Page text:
• Two missed service visits.

IID and Rolling Retest Violations Lawyer

Rolling Re-Test Violations

Breath Alcohol Concentration (BrAC) is expressed in percent weight by volume (% w/v) based upon grams of alcohol per 210 liters of breath in accordance with the Traffic Laws Annotated, Section 11- 902.1(a) (Supp. 1983). A BrAC of 0.10% w/v means 0.10 grams of alcohol per 210 liters of breath (similarly, the Blood Alcohol Concentration or BAC associated with a BrAC of .10% w/v means .10 grams of alcohol per 100 milliliters of blood; except for the difference in the referenced volume measure–210 liters of breath vs. 100 ml of blood–the referenced grams of ethanol are identical). Alcohol concentrations in either breath or in air mixtures can be expressed in milligrams of alcohol per liter of air (mg/l); to convert mg/l to units of percent weight by volume, multiply by 0.21. These interlock devices are designed to allow a vehicle ignition switch to start the engine when the BrAC test result is below the alcohol setpoint, while locking the ignition when the breath test result is at or above the alcohol setpoint.

A Rolling Re-Test is when the IID randomly requires the driver to recheck their breath after the engine as been started. Massachusetts state regulations require drivers who must use an ignition interlock device to periodically submit additional breath samples while they drive to prove the continued absence of alcohol.

Generally, the IID will prompt the driver to submit another breath sample, usually within five minutes (IIDs test randomly between 4 and 8 minutes) of the engine starting, and again at random intervals while the engine is running.

Failure to successfully complete tests prompted by the IID can result in driver lock-out, but can also lead to you losing your license for ten years.  Rolling Re-Test violations include:

  • Failing a Rolling Re-test in which the operator’s BAC registered at or above .05;
  • Two Failed Rolling Re-tests within one Service Period where the operator’s BAC registered between .02 and .05. A rolling re-test is breath test taken by the operator of any vehicle equipped with an ignition device while the vehicle is running that shows the operator has a BAC greater than .02.
  • Two Lockouts due to missed Rolling Re-tests.

Penalties for Ignition Interlock Violations

An ignition interlock violation committed by someone with a hardship license will result in a revoked hardship license for the balance of the remaining revocation period plus an additional 10-year loss of license.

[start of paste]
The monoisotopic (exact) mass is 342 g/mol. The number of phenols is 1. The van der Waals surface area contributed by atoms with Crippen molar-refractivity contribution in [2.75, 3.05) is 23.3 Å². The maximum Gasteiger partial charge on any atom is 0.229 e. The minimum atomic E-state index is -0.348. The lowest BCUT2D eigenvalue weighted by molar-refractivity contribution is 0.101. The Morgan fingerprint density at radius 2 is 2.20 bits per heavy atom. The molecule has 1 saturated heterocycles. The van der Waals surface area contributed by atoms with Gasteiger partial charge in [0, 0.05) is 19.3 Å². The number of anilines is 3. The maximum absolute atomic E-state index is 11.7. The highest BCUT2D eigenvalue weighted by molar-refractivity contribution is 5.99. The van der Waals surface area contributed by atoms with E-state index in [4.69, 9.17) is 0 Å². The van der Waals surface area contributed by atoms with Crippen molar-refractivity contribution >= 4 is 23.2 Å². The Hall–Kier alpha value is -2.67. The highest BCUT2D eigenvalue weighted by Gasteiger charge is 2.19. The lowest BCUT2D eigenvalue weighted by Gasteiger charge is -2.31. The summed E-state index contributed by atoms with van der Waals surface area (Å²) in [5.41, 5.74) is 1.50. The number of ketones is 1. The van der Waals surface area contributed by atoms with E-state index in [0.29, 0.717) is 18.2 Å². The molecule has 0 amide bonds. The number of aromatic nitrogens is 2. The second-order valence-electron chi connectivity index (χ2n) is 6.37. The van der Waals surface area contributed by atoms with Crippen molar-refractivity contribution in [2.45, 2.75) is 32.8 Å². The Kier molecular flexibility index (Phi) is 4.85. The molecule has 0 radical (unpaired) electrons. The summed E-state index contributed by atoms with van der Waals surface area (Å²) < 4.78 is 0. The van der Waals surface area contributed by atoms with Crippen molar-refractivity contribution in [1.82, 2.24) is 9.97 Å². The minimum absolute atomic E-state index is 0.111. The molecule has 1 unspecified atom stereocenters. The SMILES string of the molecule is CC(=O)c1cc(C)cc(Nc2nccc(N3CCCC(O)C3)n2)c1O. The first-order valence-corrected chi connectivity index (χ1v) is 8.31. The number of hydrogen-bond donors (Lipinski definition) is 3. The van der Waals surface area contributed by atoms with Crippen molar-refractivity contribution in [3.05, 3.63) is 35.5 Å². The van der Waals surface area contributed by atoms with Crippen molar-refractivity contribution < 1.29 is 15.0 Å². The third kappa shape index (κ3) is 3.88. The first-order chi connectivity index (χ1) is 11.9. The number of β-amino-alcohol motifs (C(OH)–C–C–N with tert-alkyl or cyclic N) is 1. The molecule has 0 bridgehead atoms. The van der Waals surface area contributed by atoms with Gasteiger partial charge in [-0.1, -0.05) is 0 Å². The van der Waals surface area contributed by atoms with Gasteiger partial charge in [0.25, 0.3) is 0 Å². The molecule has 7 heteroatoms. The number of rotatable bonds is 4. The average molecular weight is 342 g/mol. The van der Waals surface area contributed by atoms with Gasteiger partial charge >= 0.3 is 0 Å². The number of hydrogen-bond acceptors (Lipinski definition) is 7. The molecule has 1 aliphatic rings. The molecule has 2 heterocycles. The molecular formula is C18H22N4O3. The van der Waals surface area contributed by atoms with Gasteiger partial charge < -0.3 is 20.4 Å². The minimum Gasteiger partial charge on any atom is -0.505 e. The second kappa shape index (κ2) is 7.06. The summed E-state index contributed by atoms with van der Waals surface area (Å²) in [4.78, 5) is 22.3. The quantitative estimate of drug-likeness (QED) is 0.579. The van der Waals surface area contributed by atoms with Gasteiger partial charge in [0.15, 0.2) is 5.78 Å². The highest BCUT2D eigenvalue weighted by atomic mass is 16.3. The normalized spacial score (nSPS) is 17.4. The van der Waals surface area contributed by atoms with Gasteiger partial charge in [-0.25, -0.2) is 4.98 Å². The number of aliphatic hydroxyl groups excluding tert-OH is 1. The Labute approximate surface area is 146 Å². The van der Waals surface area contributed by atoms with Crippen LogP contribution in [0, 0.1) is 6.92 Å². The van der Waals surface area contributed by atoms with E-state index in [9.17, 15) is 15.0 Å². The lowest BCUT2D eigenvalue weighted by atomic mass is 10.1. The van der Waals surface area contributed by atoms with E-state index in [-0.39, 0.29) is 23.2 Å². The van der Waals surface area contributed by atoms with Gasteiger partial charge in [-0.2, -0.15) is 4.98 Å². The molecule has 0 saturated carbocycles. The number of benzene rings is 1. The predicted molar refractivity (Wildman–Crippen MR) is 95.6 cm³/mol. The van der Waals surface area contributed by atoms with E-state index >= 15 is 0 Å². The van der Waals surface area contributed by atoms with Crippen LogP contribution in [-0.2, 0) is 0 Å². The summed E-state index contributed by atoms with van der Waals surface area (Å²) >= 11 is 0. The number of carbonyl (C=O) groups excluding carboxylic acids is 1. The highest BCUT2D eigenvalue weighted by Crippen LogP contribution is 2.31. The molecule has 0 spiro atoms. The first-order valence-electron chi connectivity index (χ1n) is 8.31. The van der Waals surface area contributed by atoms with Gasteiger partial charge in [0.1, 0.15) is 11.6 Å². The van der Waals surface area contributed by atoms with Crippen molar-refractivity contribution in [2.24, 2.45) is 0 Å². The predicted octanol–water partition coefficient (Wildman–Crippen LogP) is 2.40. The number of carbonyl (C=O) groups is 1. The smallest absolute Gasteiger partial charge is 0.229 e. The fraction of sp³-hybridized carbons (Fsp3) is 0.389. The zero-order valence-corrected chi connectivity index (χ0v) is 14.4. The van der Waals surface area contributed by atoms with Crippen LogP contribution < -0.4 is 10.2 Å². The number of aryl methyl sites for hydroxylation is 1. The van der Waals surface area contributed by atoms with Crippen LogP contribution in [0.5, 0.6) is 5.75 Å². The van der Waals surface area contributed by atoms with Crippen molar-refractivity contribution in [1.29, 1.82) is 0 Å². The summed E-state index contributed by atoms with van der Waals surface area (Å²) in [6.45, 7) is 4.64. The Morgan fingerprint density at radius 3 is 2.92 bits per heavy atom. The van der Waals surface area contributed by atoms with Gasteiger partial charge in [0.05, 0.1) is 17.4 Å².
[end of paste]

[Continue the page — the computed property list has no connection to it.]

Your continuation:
Anyone with a fully reinstated license that was granted, based on complying with the interlock device that commits an ignition violation will have their drivers license revoked for ten years.

Two failed rolling re-tests will result in a lifetime loss of license.

If you are accused of an interlock violation you are entitled to hearing in front of the Registrar of Motor Vehicles. The Registrar must determine by a preponderance of the evidence (i.e., a greater than 50% chance) that you committed the violation. The formal rules of evidence do not apply and the Registrar is allowed to consider any information it believes is relevant.

Have You Been Charged With an Ignition Interlock Device (IID) Violation?

Call 508-584-6955 For A Free Initial Consultation

An IID charge is a serious charge and can result in jail time, financial penalties, and loss of your drive license for more than a decade — or even for the rest of your life.   If you are facing an IID charge you need a lawyer that knows the ins and outs of this area of law.  No matter where you are located in Massachusetts, expert legal help is just a phone call away.  To schedule a free, no-obligation case review and free consultation with an experienced  Greater Boston Area, Criminal Defense Trial  Lawyer call our law offices at (508) 584-6955.

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Our compassionate and experienced criminal defense attorneys are experienced trial lawyers who aggressively represent those accused of DUI/OUI and other driving offenses, felony crimes, juvenile crimes, and misdemeanor charges in Massachusetts courts.